Professor John Roberts

Condensed from newsletters posted on http://www.jrmundialist.org/

… a bombshell … on 6 August 1945 an atom bomb annihilated Hiroshima.

That brutal event brought all my thinking up till then into one fused whole. I became a world citizen, more or less overnight.

Increasingly my thoughts return to the overwhelming need for all of us to think (and then act) as world citizens, conscious of a primary loyalty not to our local nationalism but to the human race (however confused and divided) as a whole.

The vast majority of people in western countries (and elsewhere) have been brought up as nationalists. Their schooling and homes have inculcated into them ideas about the differences and usually an assumed superiority to neighbours. These have led on, either openly or covertly, to many ideas and myths that have made it difficult or impossible to see the world except through a prism of distorting xenophobia or misanthropy. Few escape this.

The world has a vast collection of blind leaders, much of whose time and effort is spent persuading their peoples that they can and will lead them to peace, prosperity and all the benefits of modern science, only if their precepts are followed.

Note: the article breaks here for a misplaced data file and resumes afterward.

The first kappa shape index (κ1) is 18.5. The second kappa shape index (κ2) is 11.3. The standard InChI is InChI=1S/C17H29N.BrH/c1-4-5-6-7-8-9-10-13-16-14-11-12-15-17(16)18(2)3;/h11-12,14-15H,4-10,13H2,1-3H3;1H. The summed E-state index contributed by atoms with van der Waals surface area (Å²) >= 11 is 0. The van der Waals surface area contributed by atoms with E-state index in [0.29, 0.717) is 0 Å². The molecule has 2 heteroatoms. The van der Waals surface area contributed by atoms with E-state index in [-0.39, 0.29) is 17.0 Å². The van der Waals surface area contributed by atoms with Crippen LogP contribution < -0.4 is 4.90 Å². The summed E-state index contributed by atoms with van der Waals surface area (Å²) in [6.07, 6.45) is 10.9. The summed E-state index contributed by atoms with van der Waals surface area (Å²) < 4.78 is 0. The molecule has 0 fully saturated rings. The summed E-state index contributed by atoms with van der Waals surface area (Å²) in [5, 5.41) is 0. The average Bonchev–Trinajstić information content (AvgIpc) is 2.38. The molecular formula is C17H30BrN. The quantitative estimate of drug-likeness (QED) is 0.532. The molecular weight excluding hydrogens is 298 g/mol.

In fact, this led to two world wars that ruined millions of people and destroyed vast areas of many countries and to two global financial catastrophes, innumerable lesser conflicts and a ‘Cold’ War that lasted 45 years.

Attempts were made to reform the global political system. The League of Nations and the United Nations were the most notable but they have failed to ensure a world of peace where human beings could spend their lives in co-operation, instead of preparing for the next round of conflict. Nothing was done to improve the world’s political structures on a scale commensurate with the size of the challenge facing humanity.

Our positive economic activity often consists largely of military spending and attempts to bolster the economies of particular countries regardless of the wellbeing of others. These measures are accompanied by diplomacy and spying aimed at backing up military power to threaten or intimidate other countries or to protect domestic tyrannies.

To address the connected series of diverse challenges facing us: global climate change; financial collapse; economic depression; over-population in several continents; poverty and sickness of millions and tyranny in a number of countries, will require the present nationalist focus of political theories and polities to be replaced by a world citizen mindset, stressing positive humanity.

So… why become a world citizen – not necessarily explicitly, but in thought, word and deed? Because there is no alternative, if we wish our civilization, good and bad, to survive. We have little time left in which to choose our path.

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One Response to Professor John Roberts

  1. greenmuslima says:

    Re: “So… why become a world citizen – not necessarily explicitly, but in thought, word and deed? Because there is no alternative, if we wish our civilization, good and bad, to survive. We have little time left in which to choose our path.” – Amen! In peace, Rianne